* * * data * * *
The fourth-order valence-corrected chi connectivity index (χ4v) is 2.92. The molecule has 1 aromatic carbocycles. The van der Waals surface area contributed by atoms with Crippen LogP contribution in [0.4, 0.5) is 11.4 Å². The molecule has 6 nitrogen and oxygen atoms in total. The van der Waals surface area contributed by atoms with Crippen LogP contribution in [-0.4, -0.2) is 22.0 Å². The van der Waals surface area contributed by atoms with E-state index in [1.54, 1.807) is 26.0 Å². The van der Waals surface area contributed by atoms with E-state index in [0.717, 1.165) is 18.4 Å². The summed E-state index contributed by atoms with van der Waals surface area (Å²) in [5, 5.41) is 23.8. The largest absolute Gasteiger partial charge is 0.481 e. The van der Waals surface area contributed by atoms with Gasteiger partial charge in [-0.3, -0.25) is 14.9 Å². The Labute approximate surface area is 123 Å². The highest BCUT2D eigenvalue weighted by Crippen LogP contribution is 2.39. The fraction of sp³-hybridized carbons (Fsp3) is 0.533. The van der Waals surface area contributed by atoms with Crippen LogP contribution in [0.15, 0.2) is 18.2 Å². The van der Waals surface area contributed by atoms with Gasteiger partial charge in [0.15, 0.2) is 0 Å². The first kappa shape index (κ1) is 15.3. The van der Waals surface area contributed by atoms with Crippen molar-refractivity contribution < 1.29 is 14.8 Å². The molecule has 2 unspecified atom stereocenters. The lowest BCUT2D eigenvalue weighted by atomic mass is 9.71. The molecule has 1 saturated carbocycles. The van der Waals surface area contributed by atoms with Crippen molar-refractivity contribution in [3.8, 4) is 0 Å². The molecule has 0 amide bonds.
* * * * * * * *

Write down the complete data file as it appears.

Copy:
The fourth-order valence-corrected chi connectivity index (χ4v) is 2.92. The molecule has 1 aromatic carbocycles. The van der Waals surface area contributed by atoms with Crippen LogP contribution in [0.4, 0.5) is 11.4 Å². The molecule has 6 nitrogen and oxygen atoms in total. The van der Waals surface area contributed by atoms with Crippen LogP contribution in [-0.4, -0.2) is 22.0 Å². The van der Waals surface area contributed by atoms with E-state index in [1.54, 1.807) is 26.0 Å². The van der Waals surface area contributed by atoms with E-state index in [0.717, 1.165) is 18.4 Å². The summed E-state index contributed by atoms with van der Waals surface area (Å²) in [5, 5.41) is 23.8. The largest absolute Gasteiger partial charge is 0.481 e. The van der Waals surface area contributed by atoms with Gasteiger partial charge in [-0.3, -0.25) is 14.9 Å². The Labute approximate surface area is 123 Å². The highest BCUT2D eigenvalue weighted by Crippen LogP contribution is 2.39. The fraction of sp³-hybridized carbons (Fsp3) is 0.533. The van der Waals surface area contributed by atoms with Crippen LogP contribution in [0.15, 0.2) is 18.2 Å². The van der Waals surface area contributed by atoms with Gasteiger partial charge in [0.15, 0.2) is 0 Å². The first kappa shape index (κ1) is 15.3. The van der Waals surface area contributed by atoms with Crippen molar-refractivity contribution < 1.29 is 14.8 Å². The molecule has 2 unspecified atom stereocenters. The lowest BCUT2D eigenvalue weighted by atomic mass is 9.71. The molecule has 1 saturated carbocycles. The van der Waals surface area contributed by atoms with Crippen molar-refractivity contribution in [3.8, 4) is 0 Å². The molecule has 0 amide bonds.